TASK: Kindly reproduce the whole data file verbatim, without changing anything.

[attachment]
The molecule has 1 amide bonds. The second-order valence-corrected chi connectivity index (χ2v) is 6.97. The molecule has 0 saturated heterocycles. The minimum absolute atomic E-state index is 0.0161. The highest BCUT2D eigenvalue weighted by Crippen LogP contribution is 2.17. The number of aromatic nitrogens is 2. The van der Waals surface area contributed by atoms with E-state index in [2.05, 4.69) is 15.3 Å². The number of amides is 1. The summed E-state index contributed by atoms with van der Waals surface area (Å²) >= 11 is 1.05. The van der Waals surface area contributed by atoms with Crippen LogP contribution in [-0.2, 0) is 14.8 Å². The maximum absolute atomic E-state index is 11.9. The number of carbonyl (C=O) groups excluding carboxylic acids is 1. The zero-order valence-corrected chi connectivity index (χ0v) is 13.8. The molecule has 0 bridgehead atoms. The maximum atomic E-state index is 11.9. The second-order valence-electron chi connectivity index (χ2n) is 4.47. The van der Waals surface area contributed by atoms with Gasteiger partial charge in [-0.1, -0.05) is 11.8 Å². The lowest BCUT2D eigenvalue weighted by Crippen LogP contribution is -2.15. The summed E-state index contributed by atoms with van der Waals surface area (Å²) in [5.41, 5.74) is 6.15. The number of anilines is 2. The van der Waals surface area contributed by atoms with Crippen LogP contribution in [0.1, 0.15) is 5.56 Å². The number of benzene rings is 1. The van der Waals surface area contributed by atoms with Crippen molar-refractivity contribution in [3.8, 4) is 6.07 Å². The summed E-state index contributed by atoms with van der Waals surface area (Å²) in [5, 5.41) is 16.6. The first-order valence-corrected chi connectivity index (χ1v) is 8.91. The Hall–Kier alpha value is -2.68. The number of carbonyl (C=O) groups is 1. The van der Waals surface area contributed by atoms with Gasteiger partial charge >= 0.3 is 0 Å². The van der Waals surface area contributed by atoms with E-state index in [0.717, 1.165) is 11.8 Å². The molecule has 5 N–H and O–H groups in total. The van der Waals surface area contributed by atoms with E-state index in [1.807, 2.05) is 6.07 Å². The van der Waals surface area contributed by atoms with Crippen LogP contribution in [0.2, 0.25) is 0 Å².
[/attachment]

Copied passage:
The molecule has 1 amide bonds. The second-order valence-corrected chi connectivity index (χ2v) is 6.97. The molecule has 0 saturated heterocycles. The minimum absolute atomic E-state index is 0.0161. The highest BCUT2D eigenvalue weighted by Crippen LogP contribution is 2.17. The number of aromatic nitrogens is 2. The van der Waals surface area contributed by atoms with E-state index in [2.05, 4.69) is 15.3 Å². The number of amides is 1. The summed E-state index contributed by atoms with van der Waals surface area (Å²) >= 11 is 1.05. The van der Waals surface area contributed by atoms with Crippen LogP contribution in [-0.2, 0) is 14.8 Å². The maximum absolute atomic E-state index is 11.9. The number of carbonyl (C=O) groups excluding carboxylic acids is 1. The zero-order valence-corrected chi connectivity index (χ0v) is 13.8. The molecule has 0 bridgehead atoms. The maximum atomic E-state index is 11.9. The second-order valence-electron chi connectivity index (χ2n) is 4.47. The van der Waals surface area contributed by atoms with Gasteiger partial charge in [-0.1, -0.05) is 11.8 Å². The lowest BCUT2D eigenvalue weighted by Crippen LogP contribution is -2.15. The summed E-state index contributed by atoms with van der Waals surface area (Å²) in [5.41, 5.74) is 6.15. The number of anilines is 2. The van der Waals surface area contributed by atoms with Crippen LogP contribution in [0.1, 0.15) is 5.56 Å². The number of benzene rings is 1. The van der Waals surface area contributed by atoms with Crippen molar-refractivity contribution in [3.8, 4) is 6.07 Å². The summed E-state index contributed by atoms with van der Waals surface area (Å²) in [5, 5.41) is 16.6. The first-order valence-corrected chi connectivity index (χ1v) is 8.91. The Hall–Kier alpha value is -2.68. The number of carbonyl (C=O) groups is 1. The van der Waals surface area contributed by atoms with Gasteiger partial charge >= 0.3 is 0 Å². The van der Waals surface area contributed by atoms with E-state index in [0.717, 1.165) is 11.8 Å². The molecule has 5 N–H and O–H groups in total. The van der Waals surface area contributed by atoms with E-state index in [1.807, 2.05) is 6.07 Å². The van der Waals surface area contributed by atoms with Crippen LogP contribution in [0.2, 0.25) is 0 Å².